Labrum tears are injuries to the cartilage lining of the glenoid.
Conservative treatment, including rest, ice and physical therapy, is usually sufficient for most labrum tears. Surgery—called debridement—is a treatment of last resort. Debridement will likely be performed arthroscopically, with the torn piece of cartilage being removed. After surgery, the injured arm will be immobilized in a sling for a period of weeks, and physical therapy to return range of motion and strength will be necessary.
Frozen shoulder, or adhesive capsulitis, has three stages. The first stage is painful, when the tough connective tissue capsule begins to thicken and it starts to become difficult to move the shoulder. In the second stage, pain may improve but range of motion gets worse. In the third stage, range of motion begins to improve. It can take up to four years to cycle through the stages.
Frozen shoulder usually resolves on its own, but it can take a long time. Exercises and physical therapy are aimed at stretching the capsule and increasing the joint’s range of motion. NSAIDs and corticosteroid injections can help with pain and inflammation.
Diagnosing Shoulder Pain
With so many potential causes of shoulder pain, how do you know which condition you have? Your first step should be to see a shoulder and elbow or sports medicine orthopedic specialist.
The cause of shoulder pain may be hard to pinpoint because most common forms of shoulder pain cause similar symptoms, including:
- Limited range of motion
- Bruising at the shoulder
A dislocated shoulder is most likely to cause a visual deformity, i.e., the arm looks out of place.
Orthopedic specialists will usually start with a physical exam and a medical history. During a physical exam, the doctor will manipulate your arm in various ways to check for symptoms of pain. Positions in which pain occurs may give clues to the nature of the pain.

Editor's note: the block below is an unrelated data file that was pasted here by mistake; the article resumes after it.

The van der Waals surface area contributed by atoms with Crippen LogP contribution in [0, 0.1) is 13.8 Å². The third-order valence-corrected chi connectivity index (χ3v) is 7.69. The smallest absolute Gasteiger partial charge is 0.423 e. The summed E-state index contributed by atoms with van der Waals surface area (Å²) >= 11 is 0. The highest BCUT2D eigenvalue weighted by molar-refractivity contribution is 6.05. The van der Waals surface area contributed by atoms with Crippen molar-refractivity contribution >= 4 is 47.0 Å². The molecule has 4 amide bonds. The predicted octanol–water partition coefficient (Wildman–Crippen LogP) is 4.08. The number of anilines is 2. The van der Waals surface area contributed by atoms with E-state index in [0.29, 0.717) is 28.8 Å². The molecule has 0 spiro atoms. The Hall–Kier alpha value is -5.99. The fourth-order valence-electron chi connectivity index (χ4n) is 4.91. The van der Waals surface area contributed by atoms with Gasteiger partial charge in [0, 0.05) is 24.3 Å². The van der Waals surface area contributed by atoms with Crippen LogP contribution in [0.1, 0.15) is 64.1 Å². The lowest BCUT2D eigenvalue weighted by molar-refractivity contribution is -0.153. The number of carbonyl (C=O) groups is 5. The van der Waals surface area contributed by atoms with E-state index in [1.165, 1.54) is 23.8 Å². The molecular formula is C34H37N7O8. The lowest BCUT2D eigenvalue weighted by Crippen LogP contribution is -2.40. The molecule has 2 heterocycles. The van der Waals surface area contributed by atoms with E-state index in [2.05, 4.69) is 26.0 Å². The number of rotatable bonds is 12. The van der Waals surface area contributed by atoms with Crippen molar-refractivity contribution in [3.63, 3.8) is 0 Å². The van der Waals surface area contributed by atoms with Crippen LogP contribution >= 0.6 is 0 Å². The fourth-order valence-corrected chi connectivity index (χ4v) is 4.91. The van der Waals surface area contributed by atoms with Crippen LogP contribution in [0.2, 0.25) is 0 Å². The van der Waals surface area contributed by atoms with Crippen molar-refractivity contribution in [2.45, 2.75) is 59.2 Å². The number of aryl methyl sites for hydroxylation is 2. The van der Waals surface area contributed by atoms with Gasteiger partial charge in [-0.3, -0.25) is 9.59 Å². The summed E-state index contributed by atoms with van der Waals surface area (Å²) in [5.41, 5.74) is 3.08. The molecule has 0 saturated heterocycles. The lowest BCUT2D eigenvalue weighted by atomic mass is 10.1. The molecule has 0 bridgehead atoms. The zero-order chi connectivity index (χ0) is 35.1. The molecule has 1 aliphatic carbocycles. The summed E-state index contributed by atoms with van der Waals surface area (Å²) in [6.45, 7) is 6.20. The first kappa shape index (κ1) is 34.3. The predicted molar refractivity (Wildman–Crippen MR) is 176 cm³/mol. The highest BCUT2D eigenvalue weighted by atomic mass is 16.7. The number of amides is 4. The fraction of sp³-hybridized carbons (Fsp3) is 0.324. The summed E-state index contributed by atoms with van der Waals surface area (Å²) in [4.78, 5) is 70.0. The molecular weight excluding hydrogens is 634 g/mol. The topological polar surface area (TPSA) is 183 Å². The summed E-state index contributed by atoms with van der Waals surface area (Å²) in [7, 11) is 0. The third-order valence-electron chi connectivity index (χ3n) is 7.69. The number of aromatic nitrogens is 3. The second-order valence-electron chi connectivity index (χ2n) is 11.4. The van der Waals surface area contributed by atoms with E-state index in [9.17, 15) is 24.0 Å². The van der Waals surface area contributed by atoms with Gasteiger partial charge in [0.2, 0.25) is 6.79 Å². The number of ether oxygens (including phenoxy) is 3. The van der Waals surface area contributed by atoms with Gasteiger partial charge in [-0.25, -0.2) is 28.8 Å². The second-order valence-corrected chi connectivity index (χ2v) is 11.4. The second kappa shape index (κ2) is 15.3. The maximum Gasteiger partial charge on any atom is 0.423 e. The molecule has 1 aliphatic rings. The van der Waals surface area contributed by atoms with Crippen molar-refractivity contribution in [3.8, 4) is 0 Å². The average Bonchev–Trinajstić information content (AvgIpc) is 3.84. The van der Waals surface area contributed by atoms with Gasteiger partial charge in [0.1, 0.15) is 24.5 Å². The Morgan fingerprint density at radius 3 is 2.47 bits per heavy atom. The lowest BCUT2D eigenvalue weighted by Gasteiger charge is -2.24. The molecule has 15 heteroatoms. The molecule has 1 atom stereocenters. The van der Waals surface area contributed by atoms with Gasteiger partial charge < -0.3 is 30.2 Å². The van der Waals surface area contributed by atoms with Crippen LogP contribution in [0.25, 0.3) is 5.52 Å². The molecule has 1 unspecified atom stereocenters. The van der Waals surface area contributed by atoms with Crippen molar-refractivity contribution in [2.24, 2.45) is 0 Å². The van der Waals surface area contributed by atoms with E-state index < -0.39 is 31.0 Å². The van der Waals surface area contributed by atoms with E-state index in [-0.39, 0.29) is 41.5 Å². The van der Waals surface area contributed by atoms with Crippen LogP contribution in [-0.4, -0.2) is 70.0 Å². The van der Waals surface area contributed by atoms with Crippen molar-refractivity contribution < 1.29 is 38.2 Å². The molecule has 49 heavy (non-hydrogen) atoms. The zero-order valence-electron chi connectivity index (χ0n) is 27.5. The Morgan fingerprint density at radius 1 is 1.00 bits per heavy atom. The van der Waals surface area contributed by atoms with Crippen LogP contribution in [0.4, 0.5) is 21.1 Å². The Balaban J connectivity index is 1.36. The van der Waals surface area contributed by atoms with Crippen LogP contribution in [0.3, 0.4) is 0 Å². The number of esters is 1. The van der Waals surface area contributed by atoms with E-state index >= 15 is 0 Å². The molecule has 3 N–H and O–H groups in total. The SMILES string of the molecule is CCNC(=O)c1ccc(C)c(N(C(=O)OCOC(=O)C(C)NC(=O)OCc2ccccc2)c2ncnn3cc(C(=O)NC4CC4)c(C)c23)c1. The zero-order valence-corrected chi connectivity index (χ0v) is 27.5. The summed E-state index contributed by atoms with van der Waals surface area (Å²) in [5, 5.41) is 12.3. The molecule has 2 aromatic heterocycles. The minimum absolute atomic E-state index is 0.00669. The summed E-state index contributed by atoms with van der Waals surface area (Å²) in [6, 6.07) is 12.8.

Likewise, a medical history will provide essential information to produce a diagnosis. If the pain began gradually rather than suddenly, that may be an indication of a chronic condition or overuse. If you’ve recently experienced a sports injury or fall, the problem is more likely to be acute.
Imaging studies can be very useful when the cause of shoulder pain is unclear. In most cases, X-rays are the first imaging test ordered. X-rays do not depict soft tissue such as tendons or cartilage, but can detect or rule out problems with bone, such as bone spurs from osteoarthritis or a clavicle fracture.
Computed tomography (CT) or magnetic resonance imaging (MRI) scans can paint a more complete picture of shoulder anatomy, including tendons, ligaments and cartilage. These tests may show tears to the rotator cuff or labrum, or abnormalities with bursae.
Summit Medical Group Orthopedics’ shoulder and elbow experts were trained at some of the top medical schools and residency and fellowship programs in the country. If you are experiencing shoulder pain, request an appointment with a shoulder and elbow specialist. Our experts will diagnose the cause of your pain and develop a customized treatment plan that’s right for you, your condition and your life circumstances.